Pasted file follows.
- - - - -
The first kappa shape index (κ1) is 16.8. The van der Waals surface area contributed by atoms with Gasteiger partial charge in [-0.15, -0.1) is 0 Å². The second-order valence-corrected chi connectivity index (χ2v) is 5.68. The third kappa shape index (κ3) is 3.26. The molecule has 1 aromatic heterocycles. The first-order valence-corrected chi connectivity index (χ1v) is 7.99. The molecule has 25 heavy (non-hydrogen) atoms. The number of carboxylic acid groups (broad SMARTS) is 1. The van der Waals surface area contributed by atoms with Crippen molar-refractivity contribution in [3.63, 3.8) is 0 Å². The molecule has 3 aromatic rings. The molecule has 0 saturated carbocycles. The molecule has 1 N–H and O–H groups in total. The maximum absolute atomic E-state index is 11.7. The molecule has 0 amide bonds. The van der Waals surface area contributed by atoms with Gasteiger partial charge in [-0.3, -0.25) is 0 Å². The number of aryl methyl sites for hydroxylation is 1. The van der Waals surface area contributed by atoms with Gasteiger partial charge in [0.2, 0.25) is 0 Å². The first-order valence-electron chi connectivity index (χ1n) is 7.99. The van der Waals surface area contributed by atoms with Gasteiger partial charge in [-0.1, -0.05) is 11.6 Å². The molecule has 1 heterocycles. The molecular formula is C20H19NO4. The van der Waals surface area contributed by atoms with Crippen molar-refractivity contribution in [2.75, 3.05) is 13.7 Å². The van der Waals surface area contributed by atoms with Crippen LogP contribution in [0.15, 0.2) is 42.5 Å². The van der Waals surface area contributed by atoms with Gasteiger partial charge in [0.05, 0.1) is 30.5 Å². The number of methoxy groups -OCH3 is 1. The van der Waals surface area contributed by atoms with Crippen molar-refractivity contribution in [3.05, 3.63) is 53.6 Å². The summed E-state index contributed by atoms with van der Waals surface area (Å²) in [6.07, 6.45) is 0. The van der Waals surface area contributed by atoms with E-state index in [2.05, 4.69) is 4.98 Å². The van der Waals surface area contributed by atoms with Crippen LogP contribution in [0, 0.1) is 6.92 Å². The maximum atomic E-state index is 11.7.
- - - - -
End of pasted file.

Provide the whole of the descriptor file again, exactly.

The first kappa shape index (κ1) is 16.8. The van der Waals surface area contributed by atoms with Gasteiger partial charge in [-0.15, -0.1) is 0 Å². The second-order valence-corrected chi connectivity index (χ2v) is 5.68. The third kappa shape index (κ3) is 3.26. The molecule has 1 aromatic heterocycles. The first-order valence-corrected chi connectivity index (χ1v) is 7.99. The molecule has 25 heavy (non-hydrogen) atoms. The number of carboxylic acid groups (broad SMARTS) is 1. The van der Waals surface area contributed by atoms with Crippen molar-refractivity contribution in [3.63, 3.8) is 0 Å². The molecule has 3 aromatic rings. The molecule has 0 saturated carbocycles. The molecule has 1 N–H and O–H groups in total. The maximum absolute atomic E-state index is 11.7. The molecule has 0 amide bonds. The van der Waals surface area contributed by atoms with Gasteiger partial charge in [-0.3, -0.25) is 0 Å². The number of aryl methyl sites for hydroxylation is 1. The van der Waals surface area contributed by atoms with Gasteiger partial charge in [0.2, 0.25) is 0 Å². The first-order valence-electron chi connectivity index (χ1n) is 7.99. The van der Waals surface area contributed by atoms with Gasteiger partial charge in [-0.1, -0.05) is 11.6 Å². The molecule has 1 heterocycles. The molecular formula is C20H19NO4. The van der Waals surface area contributed by atoms with Crippen molar-refractivity contribution in [2.75, 3.05) is 13.7 Å². The van der Waals surface area contributed by atoms with Crippen LogP contribution in [0.15, 0.2) is 42.5 Å². The van der Waals surface area contributed by atoms with Gasteiger partial charge in [0.05, 0.1) is 30.5 Å². The number of methoxy groups -OCH3 is 1. The van der Waals surface area contributed by atoms with Crippen molar-refractivity contribution in [3.05, 3.63) is 53.6 Å². The summed E-state index contributed by atoms with van der Waals surface area (Å²) in [6.07, 6.45) is 0. The van der Waals surface area contributed by atoms with E-state index in [2.05, 4.69) is 4.98 Å². The van der Waals surface area contributed by atoms with Crippen LogP contribution in [0, 0.1) is 6.92 Å². The maximum atomic E-state index is 11.7.